If you're being made to feel like an outsider, you're going to be able to make good outsider music. Queer ideology and queer theory goes hand in hand with noise for me.
Feedback, photocopiers, and Leonard Cohen. My midwinter chat with Dean Lloyd Robinson (the main man behind Knifedoutofexistence and the experimental noise label – Outsider Art) is finally seeing the light of day. Fortunately, Dean is no stranger to time’s tricks. The ticking hand of father time has appeared as a motif recurrently throughout his musical career. He has distorted it, manipulated it and fought it. Let’s rewind the tape back to December 2022 when this conversation took place.
“Knifedoutofexistence is very circular. It reflects on things, bringing them back from the past and into the present. And when you look back, things feel different to how they did at the time. That’s also why I use the Ouroboros symbol because so much of life is an endless cycle and the distortion is how the memories change and how the feeling has changed, dependent on what’s happened since then. That’s why I like using loops so much. Everything feeds into everything. This is very much now but everything that’s making it already exists.”
For those unfamiliar with Dean’s work, for the past decade he’s been dishing out emotionally valiant records of experimental harsh noise with guttural vocals swept up in a mire of cranked feedback. And when he’s not crafting brutally affecting sounds, he’s championing the output of like-minded individuals via his primarily cassette-based label. Belying his claims that he gets “more nervous walking around a busy town than playing shows”, Dean’s a warm and easy conversationalist and, despite the deadly serious sonic landscape that he stomps around in, prone to a good chuckle.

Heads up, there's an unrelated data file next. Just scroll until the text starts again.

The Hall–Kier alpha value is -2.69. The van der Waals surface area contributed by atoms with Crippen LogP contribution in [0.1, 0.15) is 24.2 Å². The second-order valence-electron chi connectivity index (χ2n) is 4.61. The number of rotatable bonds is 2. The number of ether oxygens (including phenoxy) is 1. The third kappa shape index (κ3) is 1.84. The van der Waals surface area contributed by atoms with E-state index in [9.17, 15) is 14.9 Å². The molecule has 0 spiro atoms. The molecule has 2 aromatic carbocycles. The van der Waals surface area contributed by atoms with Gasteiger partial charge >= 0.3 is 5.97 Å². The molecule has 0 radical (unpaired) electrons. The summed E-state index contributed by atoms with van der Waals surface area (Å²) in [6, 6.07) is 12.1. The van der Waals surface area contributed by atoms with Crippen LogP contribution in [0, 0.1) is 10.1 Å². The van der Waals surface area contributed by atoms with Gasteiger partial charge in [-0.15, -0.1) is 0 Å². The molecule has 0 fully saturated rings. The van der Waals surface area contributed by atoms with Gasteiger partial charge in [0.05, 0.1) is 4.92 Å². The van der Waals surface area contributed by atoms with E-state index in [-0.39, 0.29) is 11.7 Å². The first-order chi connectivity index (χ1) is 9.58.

Considering that musical territory, it might surprise people to know that he’s a big Tears for Fears fan. “The Hurting is one of my absolute all time favourite records. Some people might be like ‘oh, you make horrible noise music and that’s an 80s pop record.’ But then I’m like ‘no, it’s a melancholic album of synth music’. To me that’s very much the other end of the same scale that I’m on. It’s melancholic music made with synths, which is essentially a lot of what I do as well.”
Whilst that maybe true, it’s also a reductive description of his music. “Sonically, I love the sound of buried vocals. Take a nice synth line or some kind of rumbling texture and then hearing vocals underneath it? I love that in noise, experimental pieces, whatever you want to call this thing.” Knifedoutofexistence records tend to be constructed from howling sheets of distortion, tape loops, scraped metal, and warped field recordings. The latter of which helps to explain Dean’s geographical positioning – “there’s something very emotionally resonant about the sea, and the ocean, isn’t there? If you’ve grown up by it, there’s something that links it to childhood and nostalgia. With the sea being a big emotionally resonant object that seems infinite. I think most people would find it hard not to be emotionally affected or feel some kind of connection to that. I can move up and down the South Coast, but I need to stay near the sea otherwise there’ll be the travel expense of recording field recordings.”